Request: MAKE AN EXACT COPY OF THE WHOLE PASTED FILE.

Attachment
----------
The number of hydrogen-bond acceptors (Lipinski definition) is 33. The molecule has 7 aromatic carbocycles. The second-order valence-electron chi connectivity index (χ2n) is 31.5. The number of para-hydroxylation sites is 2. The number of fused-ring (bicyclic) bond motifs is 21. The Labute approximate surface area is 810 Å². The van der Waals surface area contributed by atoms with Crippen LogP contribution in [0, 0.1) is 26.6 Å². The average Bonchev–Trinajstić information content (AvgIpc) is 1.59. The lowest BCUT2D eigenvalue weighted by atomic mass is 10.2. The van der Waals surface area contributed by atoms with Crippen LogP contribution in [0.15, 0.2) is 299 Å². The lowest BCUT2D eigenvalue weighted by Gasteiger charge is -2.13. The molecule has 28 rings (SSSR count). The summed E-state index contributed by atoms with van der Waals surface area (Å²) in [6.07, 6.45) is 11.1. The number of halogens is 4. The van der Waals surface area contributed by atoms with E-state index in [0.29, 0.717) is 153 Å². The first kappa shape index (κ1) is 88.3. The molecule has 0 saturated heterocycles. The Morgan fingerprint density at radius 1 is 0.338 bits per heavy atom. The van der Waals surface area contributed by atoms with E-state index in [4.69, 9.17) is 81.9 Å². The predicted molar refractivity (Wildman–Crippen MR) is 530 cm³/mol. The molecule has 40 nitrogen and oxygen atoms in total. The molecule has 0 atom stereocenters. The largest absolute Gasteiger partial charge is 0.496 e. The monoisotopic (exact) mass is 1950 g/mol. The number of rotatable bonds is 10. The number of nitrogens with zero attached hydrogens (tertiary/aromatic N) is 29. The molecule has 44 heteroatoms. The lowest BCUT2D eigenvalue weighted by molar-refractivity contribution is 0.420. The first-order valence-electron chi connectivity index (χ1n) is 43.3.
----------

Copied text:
The number of hydrogen-bond acceptors (Lipinski definition) is 33. The molecule has 7 aromatic carbocycles. The second-order valence-electron chi connectivity index (χ2n) is 31.5. The number of para-hydroxylation sites is 2. The number of fused-ring (bicyclic) bond motifs is 21. The Labute approximate surface area is 810 Å². The van der Waals surface area contributed by atoms with Crippen LogP contribution in [0, 0.1) is 26.6 Å². The average Bonchev–Trinajstić information content (AvgIpc) is 1.59. The lowest BCUT2D eigenvalue weighted by atomic mass is 10.2. The van der Waals surface area contributed by atoms with Crippen LogP contribution in [0.15, 0.2) is 299 Å². The lowest BCUT2D eigenvalue weighted by Gasteiger charge is -2.13. The molecule has 28 rings (SSSR count). The summed E-state index contributed by atoms with van der Waals surface area (Å²) in [6.07, 6.45) is 11.1. The number of halogens is 4. The van der Waals surface area contributed by atoms with E-state index in [0.29, 0.717) is 153 Å². The first kappa shape index (κ1) is 88.3. The molecule has 0 saturated heterocycles. The Morgan fingerprint density at radius 1 is 0.338 bits per heavy atom. The van der Waals surface area contributed by atoms with E-state index in [4.69, 9.17) is 81.9 Å². The predicted molar refractivity (Wildman–Crippen MR) is 530 cm³/mol. The molecule has 40 nitrogen and oxygen atoms in total. The molecule has 0 atom stereocenters. The largest absolute Gasteiger partial charge is 0.496 e. The monoisotopic (exact) mass is 1950 g/mol. The number of rotatable bonds is 10. The number of nitrogens with zero attached hydrogens (tertiary/aromatic N) is 29. The molecule has 44 heteroatoms. The lowest BCUT2D eigenvalue weighted by molar-refractivity contribution is 0.420. The first-order valence-electron chi connectivity index (χ1n) is 43.3.